Not an Afterthought

by Marilyn August 13, 2014

I grew up in a Muslim country where women were largely absent in the public space. The inner courtyards of my Muslim friends were where women socialized. This is where talk, laughter, eating, and discussions on birth control took place. The inner courtyards were wonderful places. Places where smells and colors mingled and to this [...]

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Language Learning Methods – Whatever It Takes

by Rachel Pieh Jones August 11, 2014

There are all kinds of language learning methods. LAMP (Language Acquisition Made Practical), GPA (Growing Participator Approach), community education classes, hiring tutors. Some methods require people to only listen for a set period of time, no speaking allowed. Some require classroom study. Some prohibit grammar study. My personal favorite is one called: Whatever It Takes [...]

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New Girl

by Laura Parker August 8, 2014

The following post is one I have been re-living as of late, as we re-enter living in SE Asia after a two year stint in the States (original post is here). The whole family is thrust constantly into those awkward situations of being the new kids on the block, and I’m reminded of how hard [...]

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When People Hate My Home

by Editor August 6, 2014

If there is anything that convicts a third culture kid it is a post like this! Because it’s not easy to love our passport countries and sometimes we fall into the category of the biggest criticizers. And that’s why I love this post by Lindsey Lautsbaugh – because she walks us through what it means [...]

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When You Second-Guess Your Life

by Lisa McKay August 4, 2014

Last night while we were getting ready for bed, my two year old started to tell me a story. He told me this story three times in a row, getting more excited and delighted every time. Was this story about the herd of cows we’d seen blocking the road to our house that morning? Or [...]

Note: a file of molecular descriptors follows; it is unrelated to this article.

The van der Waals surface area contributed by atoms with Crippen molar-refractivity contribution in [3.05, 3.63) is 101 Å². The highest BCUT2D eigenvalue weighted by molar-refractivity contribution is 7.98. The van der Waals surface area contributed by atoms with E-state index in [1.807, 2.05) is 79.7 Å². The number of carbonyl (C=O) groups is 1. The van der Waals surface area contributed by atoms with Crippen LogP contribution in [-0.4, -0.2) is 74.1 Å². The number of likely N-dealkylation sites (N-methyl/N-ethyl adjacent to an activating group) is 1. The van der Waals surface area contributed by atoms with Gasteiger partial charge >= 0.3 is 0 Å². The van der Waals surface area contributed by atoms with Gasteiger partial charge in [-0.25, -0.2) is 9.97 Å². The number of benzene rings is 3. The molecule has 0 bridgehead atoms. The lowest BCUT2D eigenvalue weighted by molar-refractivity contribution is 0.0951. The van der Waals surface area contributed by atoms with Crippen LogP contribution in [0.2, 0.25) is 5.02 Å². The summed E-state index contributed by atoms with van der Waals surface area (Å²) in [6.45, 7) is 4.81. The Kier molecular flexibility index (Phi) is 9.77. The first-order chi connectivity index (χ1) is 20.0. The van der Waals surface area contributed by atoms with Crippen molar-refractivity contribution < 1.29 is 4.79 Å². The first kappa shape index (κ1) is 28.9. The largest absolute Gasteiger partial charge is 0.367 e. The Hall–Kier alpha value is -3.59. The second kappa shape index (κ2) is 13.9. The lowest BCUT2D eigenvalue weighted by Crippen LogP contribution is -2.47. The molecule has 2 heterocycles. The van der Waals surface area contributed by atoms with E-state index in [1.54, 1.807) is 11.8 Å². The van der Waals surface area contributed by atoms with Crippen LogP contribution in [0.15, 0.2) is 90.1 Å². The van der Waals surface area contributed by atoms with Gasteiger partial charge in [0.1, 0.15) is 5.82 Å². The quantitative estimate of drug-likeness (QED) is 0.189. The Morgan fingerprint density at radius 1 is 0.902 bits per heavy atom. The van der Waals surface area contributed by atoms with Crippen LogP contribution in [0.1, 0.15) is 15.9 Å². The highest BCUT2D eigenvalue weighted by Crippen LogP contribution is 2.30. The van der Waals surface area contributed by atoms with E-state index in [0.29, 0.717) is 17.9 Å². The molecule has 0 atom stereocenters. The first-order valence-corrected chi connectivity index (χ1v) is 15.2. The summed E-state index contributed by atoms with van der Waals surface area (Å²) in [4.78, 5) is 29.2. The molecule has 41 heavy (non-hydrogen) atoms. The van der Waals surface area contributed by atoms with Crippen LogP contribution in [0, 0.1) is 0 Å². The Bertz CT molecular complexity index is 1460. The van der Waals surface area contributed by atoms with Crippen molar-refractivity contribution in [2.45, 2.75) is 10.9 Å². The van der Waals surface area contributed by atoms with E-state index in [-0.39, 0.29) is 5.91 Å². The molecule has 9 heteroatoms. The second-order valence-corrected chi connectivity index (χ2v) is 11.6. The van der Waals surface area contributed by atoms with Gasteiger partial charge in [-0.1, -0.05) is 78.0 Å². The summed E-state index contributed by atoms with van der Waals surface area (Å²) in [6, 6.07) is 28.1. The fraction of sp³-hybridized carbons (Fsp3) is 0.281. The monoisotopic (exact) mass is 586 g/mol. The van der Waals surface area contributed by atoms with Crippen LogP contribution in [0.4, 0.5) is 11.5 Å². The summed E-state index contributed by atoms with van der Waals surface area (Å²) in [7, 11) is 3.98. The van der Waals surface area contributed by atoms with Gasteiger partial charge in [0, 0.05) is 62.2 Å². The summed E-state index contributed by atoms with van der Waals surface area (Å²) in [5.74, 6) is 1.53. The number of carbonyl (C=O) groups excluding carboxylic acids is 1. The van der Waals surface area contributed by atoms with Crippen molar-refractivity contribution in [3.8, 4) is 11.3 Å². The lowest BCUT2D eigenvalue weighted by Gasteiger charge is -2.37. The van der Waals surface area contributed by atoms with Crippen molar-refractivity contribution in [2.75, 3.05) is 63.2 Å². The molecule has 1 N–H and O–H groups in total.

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Set Them On a Path

by Tara Livesay August 1, 2014

A friend recently wrote and shared this from Barbara Kingsolver, the author of the Poisonwood Bible: There was a quote in the author’s notes at the beginning that blew my doors off.  Barbara is thanking her parents for being good ones and lists a few traits she particularly values. She states the final thing she [...]

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The Ignorant Bliss of a Know-It-All

by Angie Washington July 30, 2014

When we stomped off to mission school we knew we were headed to Bolivia. We knew the five-fold reach of our ministry would be: churches, bible schools, social outreaches, Bolivian missionaries sent out, and mass media productions. Our shiny vision statement listed everything in plural with big numbers. We knew that we knew, beyond a [...]

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Please Stop Running

by Jonathan Trotter July 27, 2014

In my former life (and I mean that in a totally non-Buddhist way), I worked as a trauma nurse at an inner-city emergency department in the States. One of the first rules new hires had to learn in the ER was that No.One.Runs. Even if someone just got shot or stabbed or is actively dying, no one [...]

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How Do You Write Your Name in the Land?

by Elizabeth Trotter July 24, 2014

The streets of Phnom Penh, Cambodia are littered with garbage. The garbage stinks, and the open sewers reek. The construction on my street can be deafening, and I sometimes tire of all these sights, sounds, and smells. But in the middle of this assault on my (admittedly sensitive) senses, I catch a glimpse of perfection: palm trees, right in [...]

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Living Well Where You Don’t Belong

by Editor July 23, 2014

Today’s post is by Joann Pittman. Joann is a childhood friend from Pakistan who I reconnected with a few years ago. As a woman who has lived her entire life cross-culturally, Joanne is gifted at helping others learn to live effectively across cultures. You can read her full bio at the end, but for now [...]

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The Sign That Matters

by Kelley Nikondeha July 21, 2014

  Five years ago we landed in Burundi. Around the small capital I noticed signs everywhere – signs of other NGOs present in the city with logos plastered on their large Land Cruisers, big placards at their local offices and signs out in the countryside wherever they had a project. The rampant self-promotion turned my [...]

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“Why didn’t they send a tractor?”

by Richelle Wright July 18, 2014

The idea that much is expected of those who have been given much had been drilled into me as a boy. I saw giving back as my duty – a responsibility I’d accepted from a young age. Feeling the duty to help others after graduating from college, I signed up for the Peace Corps and [...]

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